Kampala (Agenzia Fides) - In Uganda, South Sudanese refugees do not have anything. The huts where they take refuge are precarious. There is no work. There are not many opportunities for children to continue their studies. The sick are many and do not always have proper care. The land on which they live is transformed into swamps in the rainy season.
Speaking to Agenzia Fides, Sister Lorena Ortiz, a Comboni religious, raised the alarm: there is an emergency in the Ugandan refugee camps. Sister Lorraine and her sisters are doing their utmost to give hope and to provide aid and solidarity, alongside the UNHCR interventions, the UN organization that deals with refugees, and some big NGOs.
The same Comboni nuns are "refugees". "I was living in Kajo Kejii, a center in the Sudanese region of Equatoria, on the border with Uganda together with two sisters. Just over a year ago, tension increased in the area. The rebels began to hunt down the Dinkas, members of President Salva Kiir's ethnic group. In parallel, the militiamen pressured civilians to leave the area. They said they were preparing for a fight with the Juba army and that the area was no longer safe. Women, children and the elderly fled. We too found ourselves alone and we were forced to flee. As soon as we left South Sudan, the rebels looted our community and took everything", says Sister Lorraine to Fides.
The sisters moved to the district of Moyo in Uganda, and live in huge refugee camps where 180,000 women, children, the elderly and the disabled live: in the north of Uganda there are one million South Sudanese who have sought refuge. It is a painful humanity that must organize life in marginal areas. United Nations officials provide the new arrivals with tarpaulins that serve as curtains. "The tarpaulins proved to be very useful in the rainy season - continues the religious - but the heat then dried them out and, when the rains returned, many refugees, especially the weakest, found themselves without protection. We too built a small house and live among them, helping them as much as we can".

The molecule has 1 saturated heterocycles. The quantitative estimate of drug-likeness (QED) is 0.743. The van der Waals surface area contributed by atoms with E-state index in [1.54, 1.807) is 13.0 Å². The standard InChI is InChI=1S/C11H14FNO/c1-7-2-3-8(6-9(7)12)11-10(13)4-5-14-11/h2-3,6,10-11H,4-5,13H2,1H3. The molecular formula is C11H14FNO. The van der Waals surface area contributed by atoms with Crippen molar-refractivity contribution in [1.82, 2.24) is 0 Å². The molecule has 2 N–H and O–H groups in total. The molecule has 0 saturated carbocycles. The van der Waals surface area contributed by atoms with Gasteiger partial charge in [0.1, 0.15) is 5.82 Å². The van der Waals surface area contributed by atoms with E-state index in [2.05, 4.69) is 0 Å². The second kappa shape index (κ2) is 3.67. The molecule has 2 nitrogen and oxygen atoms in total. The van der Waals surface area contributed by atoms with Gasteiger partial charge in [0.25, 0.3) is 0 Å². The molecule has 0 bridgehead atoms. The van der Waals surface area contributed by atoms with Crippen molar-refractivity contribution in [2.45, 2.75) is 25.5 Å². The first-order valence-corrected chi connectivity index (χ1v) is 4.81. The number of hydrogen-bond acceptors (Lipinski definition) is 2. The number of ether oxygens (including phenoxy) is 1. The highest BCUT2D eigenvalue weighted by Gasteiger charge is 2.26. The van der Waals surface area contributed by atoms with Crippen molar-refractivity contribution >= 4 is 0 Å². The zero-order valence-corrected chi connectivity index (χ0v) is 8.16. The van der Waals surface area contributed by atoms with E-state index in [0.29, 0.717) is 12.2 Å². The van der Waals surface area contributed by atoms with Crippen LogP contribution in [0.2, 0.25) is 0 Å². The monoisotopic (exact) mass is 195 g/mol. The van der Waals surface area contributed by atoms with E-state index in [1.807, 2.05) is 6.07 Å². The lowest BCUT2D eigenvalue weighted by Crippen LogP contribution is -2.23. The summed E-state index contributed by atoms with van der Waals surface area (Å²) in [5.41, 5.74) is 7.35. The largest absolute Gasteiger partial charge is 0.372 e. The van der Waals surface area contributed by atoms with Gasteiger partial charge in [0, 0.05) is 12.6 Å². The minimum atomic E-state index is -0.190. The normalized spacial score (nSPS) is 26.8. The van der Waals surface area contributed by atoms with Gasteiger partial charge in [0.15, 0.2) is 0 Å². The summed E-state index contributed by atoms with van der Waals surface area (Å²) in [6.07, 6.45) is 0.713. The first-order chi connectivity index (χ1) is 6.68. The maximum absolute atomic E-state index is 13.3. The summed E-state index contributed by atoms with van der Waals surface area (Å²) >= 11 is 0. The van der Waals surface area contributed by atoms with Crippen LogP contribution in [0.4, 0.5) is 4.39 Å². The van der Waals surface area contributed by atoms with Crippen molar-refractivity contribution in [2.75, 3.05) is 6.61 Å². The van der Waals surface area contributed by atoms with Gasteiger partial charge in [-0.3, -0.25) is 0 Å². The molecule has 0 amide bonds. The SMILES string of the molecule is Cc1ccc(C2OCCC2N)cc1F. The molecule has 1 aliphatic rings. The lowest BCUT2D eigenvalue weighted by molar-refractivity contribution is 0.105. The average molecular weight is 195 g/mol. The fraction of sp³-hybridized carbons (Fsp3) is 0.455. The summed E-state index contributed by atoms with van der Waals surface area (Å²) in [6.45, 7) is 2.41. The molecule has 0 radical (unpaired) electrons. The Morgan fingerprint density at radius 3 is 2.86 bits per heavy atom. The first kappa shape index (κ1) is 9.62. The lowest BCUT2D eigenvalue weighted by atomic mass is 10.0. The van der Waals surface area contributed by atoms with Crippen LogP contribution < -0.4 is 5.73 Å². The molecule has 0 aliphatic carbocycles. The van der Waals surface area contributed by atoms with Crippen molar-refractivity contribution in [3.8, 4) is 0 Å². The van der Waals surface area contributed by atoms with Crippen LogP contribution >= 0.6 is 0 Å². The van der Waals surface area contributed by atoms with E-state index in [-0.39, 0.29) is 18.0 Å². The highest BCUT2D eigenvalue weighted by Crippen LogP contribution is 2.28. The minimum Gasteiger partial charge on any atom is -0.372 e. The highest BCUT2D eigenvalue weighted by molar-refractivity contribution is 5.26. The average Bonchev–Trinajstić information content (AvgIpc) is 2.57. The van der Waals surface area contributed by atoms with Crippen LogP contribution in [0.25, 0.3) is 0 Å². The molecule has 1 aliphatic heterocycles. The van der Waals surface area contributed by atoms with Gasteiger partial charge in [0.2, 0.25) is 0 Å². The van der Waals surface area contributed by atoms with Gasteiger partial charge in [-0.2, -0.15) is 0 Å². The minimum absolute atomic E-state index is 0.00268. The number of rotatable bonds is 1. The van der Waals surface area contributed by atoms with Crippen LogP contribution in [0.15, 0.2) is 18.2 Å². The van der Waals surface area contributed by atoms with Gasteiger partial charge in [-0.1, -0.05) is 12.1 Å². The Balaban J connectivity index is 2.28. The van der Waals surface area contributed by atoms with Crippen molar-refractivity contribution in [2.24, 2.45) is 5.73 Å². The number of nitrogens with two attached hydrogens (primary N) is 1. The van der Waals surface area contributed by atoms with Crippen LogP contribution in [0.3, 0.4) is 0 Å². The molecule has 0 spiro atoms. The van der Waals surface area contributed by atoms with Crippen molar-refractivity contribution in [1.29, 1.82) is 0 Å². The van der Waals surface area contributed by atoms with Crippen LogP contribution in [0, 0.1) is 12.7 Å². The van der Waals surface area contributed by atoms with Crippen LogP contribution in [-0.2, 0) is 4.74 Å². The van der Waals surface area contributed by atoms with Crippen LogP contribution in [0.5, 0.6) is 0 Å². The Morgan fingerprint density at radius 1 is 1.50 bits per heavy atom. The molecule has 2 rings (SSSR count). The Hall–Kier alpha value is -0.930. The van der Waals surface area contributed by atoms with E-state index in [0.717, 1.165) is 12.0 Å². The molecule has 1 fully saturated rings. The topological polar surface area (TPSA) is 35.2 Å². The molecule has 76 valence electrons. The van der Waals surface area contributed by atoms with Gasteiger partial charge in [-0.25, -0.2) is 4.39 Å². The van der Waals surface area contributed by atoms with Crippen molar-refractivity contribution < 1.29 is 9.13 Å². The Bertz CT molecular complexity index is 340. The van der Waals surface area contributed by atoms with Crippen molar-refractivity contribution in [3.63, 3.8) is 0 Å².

The sisters organize moments of prayer and reading of the Holy Scriptures, keep the flame of faith burning and have trust in Christ, in that difficult situation. And they also take care of microcredit projects to help women organize small-scale agricultural and commercial activities. "Many elderly people are ill - observes the nun - we help them to have access to treatment and to build safe shelters. We also give support to students to continue their studies". The nuns are not alone. The UN guarantees food (beans, corn, oil and salt). Then there are some NGOs working in the education sector, psychological support, the sanitation system. "Despite these efforts - observes the religious - life in the camps is precarious. People lack almost everything and, above all, have no prospect for the future".
In response to this mass of refugees, Uganda's response was not univocal. "At first - concludes Sr. Lorena - the Ugandans welcomed the South Sudanese. They allowed them to settle on land that was not intended for cultivation. They helped them in various forms. A small fringe, however, has begun to protest: they dispute the fact that the South Sudanese are given aid and they are not given anything, and that refugees do not pay rent for the occupation of land. Some groups have forced NGOs to hire Ugandans only. But, it must be said, most Ugandans still have a positive attitude". (EC) (Agenzia Fides, 21/3/2018)